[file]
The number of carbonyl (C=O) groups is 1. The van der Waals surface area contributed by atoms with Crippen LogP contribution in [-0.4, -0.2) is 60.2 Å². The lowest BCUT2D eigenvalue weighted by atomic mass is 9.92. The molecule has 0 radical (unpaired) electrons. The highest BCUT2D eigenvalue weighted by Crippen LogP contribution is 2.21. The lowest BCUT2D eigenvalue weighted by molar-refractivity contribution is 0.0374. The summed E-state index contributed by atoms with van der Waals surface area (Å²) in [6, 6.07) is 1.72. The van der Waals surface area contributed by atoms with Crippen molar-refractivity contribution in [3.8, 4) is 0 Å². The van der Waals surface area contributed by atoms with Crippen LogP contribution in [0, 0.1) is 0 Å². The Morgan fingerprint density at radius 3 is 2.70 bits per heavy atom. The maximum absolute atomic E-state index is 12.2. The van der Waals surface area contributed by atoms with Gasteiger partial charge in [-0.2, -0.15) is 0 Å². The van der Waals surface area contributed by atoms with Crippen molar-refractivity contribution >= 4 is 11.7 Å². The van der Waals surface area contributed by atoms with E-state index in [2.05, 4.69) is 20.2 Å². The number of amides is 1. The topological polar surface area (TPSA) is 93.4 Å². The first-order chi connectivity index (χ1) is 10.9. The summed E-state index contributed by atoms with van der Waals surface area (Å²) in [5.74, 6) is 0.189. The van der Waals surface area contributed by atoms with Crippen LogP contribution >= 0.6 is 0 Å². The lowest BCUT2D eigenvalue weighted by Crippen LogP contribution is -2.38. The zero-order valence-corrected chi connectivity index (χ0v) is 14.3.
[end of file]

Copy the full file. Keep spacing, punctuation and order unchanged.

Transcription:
The number of carbonyl (C=O) groups is 1. The van der Waals surface area contributed by atoms with Crippen LogP contribution in [-0.4, -0.2) is 60.2 Å². The lowest BCUT2D eigenvalue weighted by atomic mass is 9.92. The molecule has 0 radical (unpaired) electrons. The highest BCUT2D eigenvalue weighted by Crippen LogP contribution is 2.21. The lowest BCUT2D eigenvalue weighted by molar-refractivity contribution is 0.0374. The summed E-state index contributed by atoms with van der Waals surface area (Å²) in [6, 6.07) is 1.72. The van der Waals surface area contributed by atoms with Crippen molar-refractivity contribution in [3.8, 4) is 0 Å². The van der Waals surface area contributed by atoms with Crippen LogP contribution in [0, 0.1) is 0 Å². The Morgan fingerprint density at radius 3 is 2.70 bits per heavy atom. The maximum absolute atomic E-state index is 12.2. The van der Waals surface area contributed by atoms with Gasteiger partial charge in [-0.2, -0.15) is 0 Å². The van der Waals surface area contributed by atoms with Crippen molar-refractivity contribution >= 4 is 11.7 Å². The van der Waals surface area contributed by atoms with E-state index in [2.05, 4.69) is 20.2 Å². The number of amides is 1. The topological polar surface area (TPSA) is 93.4 Å². The first-order chi connectivity index (χ1) is 10.9. The summed E-state index contributed by atoms with van der Waals surface area (Å²) in [5.74, 6) is 0.189. The van der Waals surface area contributed by atoms with Crippen LogP contribution >= 0.6 is 0 Å². The lowest BCUT2D eigenvalue weighted by Crippen LogP contribution is -2.38. The zero-order valence-corrected chi connectivity index (χ0v) is 14.3.